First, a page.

What do nationalism, fascism and militarism share

National Socialism and World War II

Hans-Ulrich Thamer

To person

Born in 1943, is Professor of Modern and Contemporary History at the University of Münster. His main research interests are National Socialism and European Fascism.

Publications including: Seduction and violence. Germany 1933-1945, (The Germans and their Nation, Vol. 5), Berlin 1986; National Socialism, Stuttgart 2002.

In many European countries, as a result of the First World War, strengthened by the Italian model, fascist movements developed. The germination period of the NSDAP also fell into this phase. The crisis-ridden character of the young republic helped it to rise.

Adolf Hitler meeting with members of the NSDAP Reichstag (from left: Hermann Göring, Dr. Wilhelm Frick, Adolf Hitler, Gregor Strasser and Wilhelm Stöhr) in the Hotel Kaiserhof in Berlin. (& copy AP)


The rise and rule of National Socialism were in a national historical as well as a European context. At first, National Socialism was a product of German history. It was a consequence of the political and social tensions in the belated German nation-state of the German Empire, which were then decisively exacerbated by the course and consequences of the First World War. These tensions became a legacy of the Weimar Republic and were one of the prerequisites for the rise of the anti-democratic, National Socialist mass movement and its alliance with the conservative power elites. Shaped by the empire, they did not want peace with the new parliamentary democracy.

The German Empire was the "scene of the classic modernization dilemma" (Hans-Ulrich Wehler): A rapid industrial-economic and societal development process was opposed by strong social and political forces of persistence. Such contrasts existed elsewhere, but nowhere did they occur so massively and concentrated over a short period of half a century. The German nation-state, which was founded belatedly in comparison to other countries under monarchical and military auspices in 1871, faced several tasks and endurance tests. In addition to the expansion of a Reich administration, the main task was the establishment and continuation of a democratic-parliamentary constitutional order that had to establish the political participation of society and thus also its integration into the new nation state so that it would also become a state of citizens. As is well known, this parliamentarization failed, and with it political liberalism, the real vehicle of the constitutional movement. He was subject to multiple external pressures:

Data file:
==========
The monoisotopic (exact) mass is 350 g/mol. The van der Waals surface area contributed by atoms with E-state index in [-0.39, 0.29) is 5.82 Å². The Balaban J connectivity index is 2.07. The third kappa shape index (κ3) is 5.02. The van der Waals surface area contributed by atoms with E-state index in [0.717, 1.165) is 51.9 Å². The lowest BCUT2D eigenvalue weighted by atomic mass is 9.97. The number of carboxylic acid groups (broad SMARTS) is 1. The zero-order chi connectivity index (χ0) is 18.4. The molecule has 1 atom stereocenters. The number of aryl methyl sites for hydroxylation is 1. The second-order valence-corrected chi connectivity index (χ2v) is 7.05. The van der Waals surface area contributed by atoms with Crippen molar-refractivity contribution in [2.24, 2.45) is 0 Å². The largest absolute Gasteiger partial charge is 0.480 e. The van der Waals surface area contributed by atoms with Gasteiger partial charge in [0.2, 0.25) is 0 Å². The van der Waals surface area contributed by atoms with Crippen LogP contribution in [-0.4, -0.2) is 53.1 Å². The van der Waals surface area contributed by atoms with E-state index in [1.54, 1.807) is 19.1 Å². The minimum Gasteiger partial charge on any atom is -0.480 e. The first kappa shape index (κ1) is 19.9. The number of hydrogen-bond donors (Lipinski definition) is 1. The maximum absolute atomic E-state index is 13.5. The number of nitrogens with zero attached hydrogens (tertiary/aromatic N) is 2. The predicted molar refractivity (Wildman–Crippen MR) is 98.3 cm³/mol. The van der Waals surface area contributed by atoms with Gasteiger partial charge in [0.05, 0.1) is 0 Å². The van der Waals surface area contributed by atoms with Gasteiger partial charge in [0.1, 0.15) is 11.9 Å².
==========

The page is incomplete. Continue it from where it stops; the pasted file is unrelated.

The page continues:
• By the popular Reich Chancellor Otto von Bismarck, who eliminated the Reichstag and parties through mass mobilization and the threat of a coup d'état;
  • through the labor movement, which became a mass movement and made the social question an instrument of its fundamental opposition, and
  • through the economic depression of the 1870s. This led to a system of protectionism and a policy of collecting large-scale agriculture and large-scale industry, which gave priority to a rigid policy of maintaining power over possible openings and social reforms.
At the turn of the century Germany had become the leading industrial power with considerable economic growth and a gradual improvement in the material situation of the industrial workers as well. But this upswing took place in the housing of the traditional Prussian-German authoritarian state, which was hardly capable of reform.

Even if the bourgeoisie had great influence on the communal political level, in the economy and culture, achieved successes and was able to enforce bourgeois norms and standards, the old groups continued to set the tone in the political and social domain: the court aristocracy and the landed aristocracy, who also did that The military dominated as well as a power-conscious bureaucracy; in addition, small groups of the wealthy and educated bourgeoisie, industrialists, bankers and professors, who increasingly approached the nobility's way of life. There was agreement in the defense of the workers 'claim to emancipation, whose political representation in the form of the social democratic workers' movement wanted to further develop democracy and the welfare state. There was agreement among the traditional elites and in the aforementioned groups of the bourgeoisie in blocking further parliamentarization and democratization in order not to give too much space to the social democrats and left-wing liberals.

Neither a stable liberal-democratic political culture nor democratic nationalism could develop in imperial Germany. Rather, remnants of older consciousness assert themselves here, culminating in a social ideal that the writer Thomas Mann once ironically characterized with the title "General Dr. von Staat". Even more, German nationalism took on aggressive, imperialist and militaristic traits, which were determined by a strategy of exclusion against the so-called "enemies of the Reich" and derived from the fear of encircling the central position in Europe, the demand for a strong state in the midst of a world of supposed enemies. From the point of view of this nationalism, the "enemies of the Reich" initially only included Catholics, then above all Poles and Social Democrats and later, increasingly, German Jews as well.